The joke is that Balki is holding the card upside-down while trying to read it out loud. The execution Bronson chooses for this is to make his voice sound like a reversed audio clip, which is two steps removed from what the joke is. I know you’re probably getting tired of me saying how bad Balki’s jokes are, but part of feels like I ought to prove to you, at least once, that 99% of them are terrible.
Credit where credit’s due: Larry has trouble conveying to Balki the idea that he shouldn’t take “no” for an answer from customers. That alone would have let it be placed alongside whatever episode years ago where Larry explained to Balki what American women want. (I cannot for the life of me remember what episode that is from and it feels so good to know that maybe I’ll forget all of them someday.) But Larry is blurring the lines of who he is (do you see it?), switching from a potential mark** to Cousin Larry, so Balki does not understand which one he should take “no” from. They really shouldn’t be spending so much time sitting side-by-side on the couch (call this one “Cheek to Cheek”), but the yes/no bit works. Larry finally clarifies:
Larry: To a salesman, “no” means “yes”.
Balki: Oh, so like with women.
Larry: Right. (double-take)
Larry says that a coward sells at a thousand houses, but a hero at only one: his (oh god) plan is to sell his entire stock to Lenora DuMont, owner of the DuMont hotel chain. Remember kids, this was 1991, when owners of nation-wide companies paid in cash for all cleaning supplies and drove them personally to every location.
By this point in his career, Larry Appleton must know all the big names in Chicago: mob bosses; media moguls for newspapers, television, radio; sports figures; aldermen; innumerable small business owners who have banned him and Balki for life; major players in the photography world. If he can pull together detailed specs on car makes and models and compare them against current stock at used car dealerships across the entire Chicago area, he certainly has access to information breaking down Chicago neighborhoods and subdivisions by median household income.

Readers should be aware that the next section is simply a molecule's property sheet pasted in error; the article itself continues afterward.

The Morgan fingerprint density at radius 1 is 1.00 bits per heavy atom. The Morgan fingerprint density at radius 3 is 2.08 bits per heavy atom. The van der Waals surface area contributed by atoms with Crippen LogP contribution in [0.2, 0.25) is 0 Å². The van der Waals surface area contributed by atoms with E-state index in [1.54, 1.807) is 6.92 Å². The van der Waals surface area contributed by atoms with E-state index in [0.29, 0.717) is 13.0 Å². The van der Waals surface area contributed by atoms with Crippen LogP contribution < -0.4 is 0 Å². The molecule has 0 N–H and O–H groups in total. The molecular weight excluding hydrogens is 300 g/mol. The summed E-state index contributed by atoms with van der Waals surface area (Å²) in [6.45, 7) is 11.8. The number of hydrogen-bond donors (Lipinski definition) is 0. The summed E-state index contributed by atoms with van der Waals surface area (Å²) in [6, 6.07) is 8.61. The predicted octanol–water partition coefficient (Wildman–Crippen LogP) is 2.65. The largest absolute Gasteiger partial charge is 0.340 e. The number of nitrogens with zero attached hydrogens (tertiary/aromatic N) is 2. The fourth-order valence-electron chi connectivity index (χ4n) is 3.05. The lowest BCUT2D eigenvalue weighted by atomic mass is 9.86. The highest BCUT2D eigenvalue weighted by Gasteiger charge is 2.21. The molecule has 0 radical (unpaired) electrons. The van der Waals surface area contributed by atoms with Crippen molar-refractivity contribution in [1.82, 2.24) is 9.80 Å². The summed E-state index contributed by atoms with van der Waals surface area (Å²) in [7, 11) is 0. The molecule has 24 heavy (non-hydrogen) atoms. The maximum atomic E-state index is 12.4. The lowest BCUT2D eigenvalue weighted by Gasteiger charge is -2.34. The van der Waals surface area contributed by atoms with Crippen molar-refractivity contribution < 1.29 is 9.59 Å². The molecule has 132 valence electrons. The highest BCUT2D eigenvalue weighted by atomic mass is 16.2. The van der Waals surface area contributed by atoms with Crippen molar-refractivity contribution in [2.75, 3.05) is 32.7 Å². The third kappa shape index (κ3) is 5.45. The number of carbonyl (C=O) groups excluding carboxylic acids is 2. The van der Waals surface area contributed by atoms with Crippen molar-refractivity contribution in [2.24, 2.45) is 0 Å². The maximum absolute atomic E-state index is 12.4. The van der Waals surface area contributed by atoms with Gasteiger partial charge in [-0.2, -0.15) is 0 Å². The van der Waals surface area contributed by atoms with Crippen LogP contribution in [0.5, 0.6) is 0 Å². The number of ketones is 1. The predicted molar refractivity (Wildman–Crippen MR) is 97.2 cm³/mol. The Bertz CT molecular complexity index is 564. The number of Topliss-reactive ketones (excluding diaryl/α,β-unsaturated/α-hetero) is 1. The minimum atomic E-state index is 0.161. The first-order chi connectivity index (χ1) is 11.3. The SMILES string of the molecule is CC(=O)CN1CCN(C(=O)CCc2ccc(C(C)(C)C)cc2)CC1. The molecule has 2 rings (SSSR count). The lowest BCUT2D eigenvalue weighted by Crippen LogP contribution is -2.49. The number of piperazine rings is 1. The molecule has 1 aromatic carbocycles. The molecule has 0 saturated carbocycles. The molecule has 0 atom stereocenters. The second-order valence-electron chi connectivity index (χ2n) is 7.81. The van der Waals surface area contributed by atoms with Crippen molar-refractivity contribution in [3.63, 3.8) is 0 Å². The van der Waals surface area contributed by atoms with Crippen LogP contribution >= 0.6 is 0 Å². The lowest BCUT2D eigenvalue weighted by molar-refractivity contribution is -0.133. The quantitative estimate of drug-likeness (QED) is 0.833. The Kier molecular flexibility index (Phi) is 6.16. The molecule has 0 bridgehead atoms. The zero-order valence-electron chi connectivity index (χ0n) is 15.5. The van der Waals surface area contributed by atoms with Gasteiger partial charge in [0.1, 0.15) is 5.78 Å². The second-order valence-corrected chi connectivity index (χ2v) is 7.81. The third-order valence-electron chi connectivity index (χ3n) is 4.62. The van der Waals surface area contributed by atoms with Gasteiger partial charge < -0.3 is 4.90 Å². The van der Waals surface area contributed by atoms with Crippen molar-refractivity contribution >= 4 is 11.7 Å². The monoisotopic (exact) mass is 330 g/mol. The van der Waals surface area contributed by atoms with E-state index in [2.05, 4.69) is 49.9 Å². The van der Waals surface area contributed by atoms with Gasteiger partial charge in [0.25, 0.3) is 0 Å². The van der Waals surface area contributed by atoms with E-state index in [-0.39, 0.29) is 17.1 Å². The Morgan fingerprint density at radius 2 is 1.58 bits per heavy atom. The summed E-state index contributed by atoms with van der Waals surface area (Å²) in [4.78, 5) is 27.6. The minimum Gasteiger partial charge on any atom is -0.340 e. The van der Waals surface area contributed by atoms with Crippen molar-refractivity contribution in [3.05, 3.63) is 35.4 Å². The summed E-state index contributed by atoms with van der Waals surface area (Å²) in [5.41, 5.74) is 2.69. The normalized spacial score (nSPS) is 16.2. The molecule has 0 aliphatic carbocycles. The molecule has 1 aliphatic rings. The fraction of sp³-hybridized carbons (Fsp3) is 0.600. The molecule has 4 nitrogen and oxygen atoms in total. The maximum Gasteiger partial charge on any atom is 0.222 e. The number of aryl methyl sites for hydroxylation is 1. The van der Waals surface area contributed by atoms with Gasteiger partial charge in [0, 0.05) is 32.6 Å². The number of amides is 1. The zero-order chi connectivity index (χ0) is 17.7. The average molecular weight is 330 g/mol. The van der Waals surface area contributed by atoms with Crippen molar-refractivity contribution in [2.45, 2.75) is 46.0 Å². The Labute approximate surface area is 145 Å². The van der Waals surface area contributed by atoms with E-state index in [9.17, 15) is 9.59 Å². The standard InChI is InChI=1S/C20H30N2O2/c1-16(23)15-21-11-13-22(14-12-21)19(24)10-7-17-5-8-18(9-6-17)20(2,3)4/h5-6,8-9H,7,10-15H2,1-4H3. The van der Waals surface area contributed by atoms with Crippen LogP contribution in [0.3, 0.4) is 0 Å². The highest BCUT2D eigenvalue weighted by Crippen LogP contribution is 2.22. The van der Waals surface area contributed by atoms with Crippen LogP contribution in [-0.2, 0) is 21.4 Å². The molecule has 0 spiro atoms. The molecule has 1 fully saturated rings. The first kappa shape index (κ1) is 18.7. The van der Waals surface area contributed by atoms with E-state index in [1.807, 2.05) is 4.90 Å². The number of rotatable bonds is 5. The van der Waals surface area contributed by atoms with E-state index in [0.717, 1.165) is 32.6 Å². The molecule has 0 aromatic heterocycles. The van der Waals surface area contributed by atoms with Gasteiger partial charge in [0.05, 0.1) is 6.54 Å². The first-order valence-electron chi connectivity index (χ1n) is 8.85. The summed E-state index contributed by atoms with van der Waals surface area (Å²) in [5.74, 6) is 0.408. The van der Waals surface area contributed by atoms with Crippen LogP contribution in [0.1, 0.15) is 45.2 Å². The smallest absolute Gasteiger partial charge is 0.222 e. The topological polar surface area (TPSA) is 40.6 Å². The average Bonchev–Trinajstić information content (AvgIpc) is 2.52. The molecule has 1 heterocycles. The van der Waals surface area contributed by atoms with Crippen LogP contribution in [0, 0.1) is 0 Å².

So who does Larry pick? A woman he just interviewed for the newspaper the previous month. Uncle Shaggy, in season 5’s “Throwing Up the News”, was gentle and had enough faith in his fellow man that he sought Larry out to confront him about lying to get an exclusive photo. But Larry’s blurring even more lines here, between his professional and home lives. If you were to theorize any depth here, you could say that Larry is so certain he’ll strike it rich that he need not worry about his newspaper job. Larry at least was trying to place the blame on Balki for the photograph, but I’m really having trouble understanding why the show would so casually have Larry shrug off any sort of journalistic ethics.
Later, at DuMontmont, Larry enters a fancy sitting room decked out in all the same beiges and greens Perfect Strangers just can’t get enough of.
Balki rides the Omnisweep in like a hobby horse (hobby hobby horse!) and Larry tells him no, not now.